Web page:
Public Input Sought Through Interactive Features
TRENTON – Senate President Richard J. Codey, Assembly Speaker Joseph J. Roberts, Jr., Senate Minority Leader Leonard Lance and Assembly Minority Leader Alex DeCroce today announced the formal launch of a Web site that will promote public awareness and participation in the Legislature’s special session to address New Jersey’s runaway property taxes.
The special session link is prominently displayed at the top of the Legislature’s Web site: www.njleg.state.nj.us. For direct access, Web users may type in the following address: http://www.njleg.state.nj.us/PropertyTaxSession/specialsessionpt.asp.
“For these reforms to work, we will need an unprecedented level of involvement from everyone, most importantly the public,” said Codey (D-Essex). “I urge our citizens to get involved in this debate — to come forward with their suggestions, to testify at hearings, to follow the progress in the news, so that in the end, our actions will reflect their will. This Web site will make it even easier for people to become engaged and stay engaged, knowing that their input will play a role in creating real and lasting property tax reforms.”
“Solving the problem of sky-high property taxes will be impossible without direct input from New Jersey’s property taxpayers,” said Roberts (D-Camden). “Public involvement – whether through attendance at a committee hearing or sharing an idea via e-mail – is critical to the ultimate success of this unprecedented legislative effort. All the expert testimony in the world cannot replace the individual experiences and ideas of New Jersey’s residents.”
The special session Web pages include archived video of all joint committee hearings, as well as links to the vast majority of the background information and presentation materials that legislators have at their disposal. Future hearings and meetings related to the special session process will be broadcast live – when feasible – at the site.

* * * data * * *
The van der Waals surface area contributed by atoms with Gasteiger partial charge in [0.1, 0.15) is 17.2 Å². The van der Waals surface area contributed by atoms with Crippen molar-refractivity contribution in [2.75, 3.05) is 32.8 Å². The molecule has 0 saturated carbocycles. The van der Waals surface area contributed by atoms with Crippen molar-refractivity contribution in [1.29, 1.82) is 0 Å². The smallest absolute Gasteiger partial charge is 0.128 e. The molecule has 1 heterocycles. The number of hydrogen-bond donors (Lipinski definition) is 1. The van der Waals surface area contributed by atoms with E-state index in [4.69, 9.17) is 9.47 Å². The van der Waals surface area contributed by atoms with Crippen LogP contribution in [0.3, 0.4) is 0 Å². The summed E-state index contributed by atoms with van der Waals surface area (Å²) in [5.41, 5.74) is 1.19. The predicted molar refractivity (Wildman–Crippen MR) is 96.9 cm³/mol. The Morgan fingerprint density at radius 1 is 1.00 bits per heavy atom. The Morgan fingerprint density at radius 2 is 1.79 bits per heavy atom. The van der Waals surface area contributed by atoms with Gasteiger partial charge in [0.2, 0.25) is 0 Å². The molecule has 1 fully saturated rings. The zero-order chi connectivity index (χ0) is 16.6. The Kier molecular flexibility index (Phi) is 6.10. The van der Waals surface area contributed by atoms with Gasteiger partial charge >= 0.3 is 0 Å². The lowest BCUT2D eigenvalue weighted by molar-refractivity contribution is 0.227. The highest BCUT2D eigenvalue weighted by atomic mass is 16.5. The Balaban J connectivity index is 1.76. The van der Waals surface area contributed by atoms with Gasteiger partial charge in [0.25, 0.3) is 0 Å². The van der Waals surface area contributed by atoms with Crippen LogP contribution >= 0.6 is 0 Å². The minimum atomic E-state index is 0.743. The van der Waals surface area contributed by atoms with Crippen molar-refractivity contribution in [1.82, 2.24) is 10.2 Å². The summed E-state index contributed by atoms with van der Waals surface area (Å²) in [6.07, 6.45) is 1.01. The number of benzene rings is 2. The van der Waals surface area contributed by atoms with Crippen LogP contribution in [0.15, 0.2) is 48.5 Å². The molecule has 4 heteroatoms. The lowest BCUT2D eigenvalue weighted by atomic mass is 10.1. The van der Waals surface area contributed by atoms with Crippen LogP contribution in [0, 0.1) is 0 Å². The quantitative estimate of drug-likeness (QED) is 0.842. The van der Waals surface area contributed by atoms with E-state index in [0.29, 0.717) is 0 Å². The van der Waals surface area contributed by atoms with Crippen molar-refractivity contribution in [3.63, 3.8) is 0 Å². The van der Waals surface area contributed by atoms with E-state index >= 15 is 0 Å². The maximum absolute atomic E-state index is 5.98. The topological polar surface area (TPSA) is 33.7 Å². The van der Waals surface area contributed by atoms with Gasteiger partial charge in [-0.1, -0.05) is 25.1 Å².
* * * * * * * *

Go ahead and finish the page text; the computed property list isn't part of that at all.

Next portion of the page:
New Jersey residents also are encouraged to click on the “Let Us Know What You Think” link to send an e-mail to any of the four joint committees.
Leaders noted that committee chairs and members are committed to ensuring an honest process that involves constant public outreach and clear avenues for public input.
“Providing sustainable property tax reform will require the Legislature to address the complex issues of how local services are provided for and funded in New Jersey,” said Senator Lance (R-Hunterdon/Warren). This website is a means of ensuring an open process. It will allow residents to monitor the work of the special committees, gauge their progress and comment on their deliberations.”
“This Web site will be an excellent resource for taxpayers who want to stay informed about the property tax reform process,” said DeCroce (R-Morris/Passaic). “It will provide citizens with an opportunity to keep track of our progress and to provide input on this very important issue.”
The formal Web site launch comes on the heels of the inaugural meetings of the four joint committees that are focusing on reducing the property tax burdens of New Jersey residents.
The special session marks the first time in state history that the Legislature has created special bicameral committees tasked with looking at the property tax problem from all angles.
The four bicameral, bipartisan committees include:
Joint Legislative Committee on Public School Funding Reform. This panel will seek to implement reforms to the current school funding formula to mitigate disparities and inequalities between urban and suburban/rural schools, among other changes;
Joint Legislative Committee on Public Employee Benefits Reform. The committee will use the recommendations from the Pension and Benefits Review Task Force, convened last year by Governor Codey, as the basis for legislative proposals to end abuses of the public benefit system and control benefits costs statewide;
Joint Legislative Committee on Government Consolidation and Shared Services. Using the CORE Reform forwarded by Speaker Roberts as a foundation for deliberations, this joint committee will serve as a launch pad for drafting measures to promote service sharing at all levels of government and examine potential consolidation of certain state government functions;
Joint Legislative Committee on Constitutional Reform and Citizens Property Tax Constitutional Convention. The committee will address property tax issues that require constitutional remedies, as well as lay the groundwork for a potential citizens’ property tax convention that could be put to the voters on the November 2007 ballot.
The Web site will remain accessible at least though November 15, when recommendations from the joint committees are due to be presented to the full Legislature.